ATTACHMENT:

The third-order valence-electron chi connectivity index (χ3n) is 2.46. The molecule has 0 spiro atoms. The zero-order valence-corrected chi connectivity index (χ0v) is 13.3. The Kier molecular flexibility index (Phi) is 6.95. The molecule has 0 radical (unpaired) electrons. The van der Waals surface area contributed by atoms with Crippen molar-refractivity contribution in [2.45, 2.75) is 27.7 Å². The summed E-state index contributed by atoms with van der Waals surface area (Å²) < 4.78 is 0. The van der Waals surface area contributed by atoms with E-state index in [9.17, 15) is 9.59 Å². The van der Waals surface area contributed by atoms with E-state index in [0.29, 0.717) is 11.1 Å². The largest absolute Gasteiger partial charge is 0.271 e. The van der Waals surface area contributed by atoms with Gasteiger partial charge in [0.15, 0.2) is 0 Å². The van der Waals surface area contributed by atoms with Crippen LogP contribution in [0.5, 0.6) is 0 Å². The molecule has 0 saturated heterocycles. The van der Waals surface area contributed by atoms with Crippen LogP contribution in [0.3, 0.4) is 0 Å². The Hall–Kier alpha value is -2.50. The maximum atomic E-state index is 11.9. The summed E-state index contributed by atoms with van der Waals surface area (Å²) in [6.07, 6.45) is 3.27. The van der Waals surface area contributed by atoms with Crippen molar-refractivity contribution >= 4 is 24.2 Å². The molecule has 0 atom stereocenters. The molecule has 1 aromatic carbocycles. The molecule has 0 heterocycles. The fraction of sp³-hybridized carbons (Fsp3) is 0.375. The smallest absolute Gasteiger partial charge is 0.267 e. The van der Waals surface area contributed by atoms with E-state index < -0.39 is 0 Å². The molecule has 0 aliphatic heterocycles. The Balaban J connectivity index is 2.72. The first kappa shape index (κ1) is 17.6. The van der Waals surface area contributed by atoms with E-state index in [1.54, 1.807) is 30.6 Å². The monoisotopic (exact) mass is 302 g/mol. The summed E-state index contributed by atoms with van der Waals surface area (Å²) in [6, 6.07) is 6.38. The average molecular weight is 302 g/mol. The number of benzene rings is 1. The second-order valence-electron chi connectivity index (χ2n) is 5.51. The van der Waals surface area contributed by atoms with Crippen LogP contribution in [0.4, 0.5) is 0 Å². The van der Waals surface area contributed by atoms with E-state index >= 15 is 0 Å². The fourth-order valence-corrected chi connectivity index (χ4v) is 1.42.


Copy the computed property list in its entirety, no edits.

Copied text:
The third-order valence-electron chi connectivity index (χ3n) is 2.46. The molecule has 0 spiro atoms. The zero-order valence-corrected chi connectivity index (χ0v) is 13.3. The Kier molecular flexibility index (Phi) is 6.95. The molecule has 0 radical (unpaired) electrons. The van der Waals surface area contributed by atoms with Crippen molar-refractivity contribution in [2.45, 2.75) is 27.7 Å². The summed E-state index contributed by atoms with van der Waals surface area (Å²) < 4.78 is 0. The van der Waals surface area contributed by atoms with E-state index in [9.17, 15) is 9.59 Å². The van der Waals surface area contributed by atoms with E-state index in [0.29, 0.717) is 11.1 Å². The largest absolute Gasteiger partial charge is 0.271 e. The van der Waals surface area contributed by atoms with Gasteiger partial charge in [0.15, 0.2) is 0 Å². The van der Waals surface area contributed by atoms with Crippen LogP contribution in [0.5, 0.6) is 0 Å². The molecule has 0 saturated heterocycles. The van der Waals surface area contributed by atoms with Crippen LogP contribution in [0.3, 0.4) is 0 Å². The Hall–Kier alpha value is -2.50. The maximum atomic E-state index is 11.9. The summed E-state index contributed by atoms with van der Waals surface area (Å²) in [6.07, 6.45) is 3.27. The van der Waals surface area contributed by atoms with Crippen molar-refractivity contribution >= 4 is 24.2 Å². The molecule has 0 atom stereocenters. The molecule has 1 aromatic carbocycles. The molecule has 0 heterocycles. The fraction of sp³-hybridized carbons (Fsp3) is 0.375. The smallest absolute Gasteiger partial charge is 0.267 e. The van der Waals surface area contributed by atoms with E-state index < -0.39 is 0 Å². The molecule has 0 aliphatic heterocycles. The Balaban J connectivity index is 2.72. The first kappa shape index (κ1) is 17.6. The van der Waals surface area contributed by atoms with E-state index in [1.54, 1.807) is 30.6 Å². The monoisotopic (exact) mass is 302 g/mol. The summed E-state index contributed by atoms with van der Waals surface area (Å²) in [6, 6.07) is 6.38. The average molecular weight is 302 g/mol. The number of benzene rings is 1. The second-order valence-electron chi connectivity index (χ2n) is 5.51. The van der Waals surface area contributed by atoms with Crippen LogP contribution in [0.4, 0.5) is 0 Å². The van der Waals surface area contributed by atoms with E-state index >= 15 is 0 Å². The fourth-order valence-corrected chi connectivity index (χ4v) is 1.42.